The best answer more than likely is the one of the ones that tried a pre-emptive strrike against the question being asked to beign with. That would involve audience control, which can be broken down into two parts. A) The attitude of the performer and B) The presentation of the trick itself.
Let's start with A). How is it that you are performing the trick? Are you confident that it is going to work? This may seem obvious but the mnner in which the trick is presented can really affect the way you are going to be looked at and perceived, which includes how you will be questioned. For example, if you aren't presenting the feat as someone who looks as though he truly believes that he performs miracles all the time, but are presenting it as someone who just learned the way to do something neat, you are going to be questioned as such. If there is more emphasis on the "Just watch the magic happen. Don't blink or you'll miss it, and I don't think I can do it again." rather than the "I just mastered this and could do it anytime I wanted." Are you taking the audience down a path? Are you building enough suspense and timing during every performance? For example, when you see the demos for one trick, you'll notice that they are with crowd for a significant amount of time .... for one trick. Is it only taking you 20-seconds to zip through each trick? The reason they are taking their time is because they are making sure that timing is right and that suspense is built correctly so the audience is more emotionally involved creating a heightened satisfaction at the end of the trick. If you present yourself as a professional, you will be treated as one.
Now for the trick itself.I find that if I am performing a multi-phasic routine, there is less likelihood of the question being posed. The beauty of such routines is that as far as the spectator is concerned, they ARE seeing the same trick twice ..... sort of. This why I love tricks with lines in the middle like "I'm going to show you that again, but a little slower." or "Now I'm going to show how that's done" while showing them a different ending altogether. Seemingly, you ARE showing them twice, but now you have produced a different answer as well. One of three things happen. Either they are completely satisfied as they "saw" the same trick twice and got two surprises as well OR they are still trying to juggle between the two surprises in the head and by asking you to do it again, they run the risk of a third option to sort through OR they realize at this point that asking you to do it again simply means that you are going to do a different effect for them so asking is a moot point. Any of these options is very beneficial.
As well, with the "I will do it a little slower" helps prevent being asked to do it again because there is the subtle implication that by doing so, there are admitting they NEED it to be done slower. Now, that idea is often argued about whether it is correct to do or not, but I do agree with the posture it presents the performer and that the implications of insult are so subtle that people really don't pick up on them to the point where they feel that I am outwardly and overtly insulting them. They instead create the idea in their own head that by asking, they would be admitting that they need it slowed down further. But I do respect the opposite opinions as well, so this maybe something to judge with your own beliefs.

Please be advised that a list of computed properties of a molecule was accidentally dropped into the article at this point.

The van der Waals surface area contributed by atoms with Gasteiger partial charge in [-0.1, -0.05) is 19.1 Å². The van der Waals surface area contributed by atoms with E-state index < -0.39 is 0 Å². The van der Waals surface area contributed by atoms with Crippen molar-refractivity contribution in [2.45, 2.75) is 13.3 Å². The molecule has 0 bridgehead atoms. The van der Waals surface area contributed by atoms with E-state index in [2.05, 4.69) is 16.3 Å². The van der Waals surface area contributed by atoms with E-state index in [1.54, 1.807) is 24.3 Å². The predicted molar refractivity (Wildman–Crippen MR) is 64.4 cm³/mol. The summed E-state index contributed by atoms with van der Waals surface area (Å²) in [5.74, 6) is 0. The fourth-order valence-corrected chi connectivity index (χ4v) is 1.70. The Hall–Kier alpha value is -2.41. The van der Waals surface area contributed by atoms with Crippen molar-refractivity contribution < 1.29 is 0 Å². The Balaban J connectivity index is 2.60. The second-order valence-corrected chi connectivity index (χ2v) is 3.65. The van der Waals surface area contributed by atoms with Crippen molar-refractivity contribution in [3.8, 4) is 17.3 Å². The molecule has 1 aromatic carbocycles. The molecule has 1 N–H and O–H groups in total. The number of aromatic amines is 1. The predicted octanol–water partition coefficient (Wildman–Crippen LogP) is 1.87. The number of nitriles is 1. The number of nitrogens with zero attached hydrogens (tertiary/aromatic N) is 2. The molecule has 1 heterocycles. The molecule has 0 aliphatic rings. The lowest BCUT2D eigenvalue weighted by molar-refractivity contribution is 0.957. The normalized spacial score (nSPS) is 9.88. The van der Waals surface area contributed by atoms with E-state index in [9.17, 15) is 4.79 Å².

As well, I try to couple effects in my head that share similar beginnings or ideas. This way I can incorporate the above idea into a routine. For example, one trick that often gets asked for a repeat is two card monte. And for good reason. It is an awesome, simple hard hitting trick. But I'll say that I'm going to do it again, but I'll do the Daley's Ace Trick (I don't the exact name of it, but most of you will know what I am talking about). So I always have these couplings going on. Everytime I see a new trick, I couple it with something. Now if after just doing the TCM, I get asked to do it again, I simply do the Daley Routine afterwards. The person isn't exactly upset, as I did another trick with a similar ending. The only reason they would be upset is that they don't know the trick to either of them (which is kind of the idea), but they are starting to get that I am probably not going to show them the same trick any time soon. And just to hammer that in, I would follow-up with Garcia's .44, which also is the same idea of trick. So I have let the spectator know non-verbally and without confrontation that I am running the show but also treating the spec with respect as well. Now of course he may see me do it again, but he doesn't know where or when, so I still have the element of surprise.
And if, after all this you find yourself still being asked, the best escape is one with a laugh. The classic mentioned in earlier replies is good. I tend to be slightly more risque, since my target audience is. "Are you kidding? Whatdo you think I am, Superman? I need to recharge and have a cigarette or something. I tell you I think I am almost too good at this for myown well being." I, of course, say this with the correct overtones so that people get the joke with the understanding that I am not doing the trick.
Overall, be sure you have this type of confidence and you'll be fine. And overall, don't worry if you have broken this rule. The best lesson is experience, and we have all been there. We have all tested that rule just a little too much and found our personal boundaries with it. But good luck and I hope this was helpful.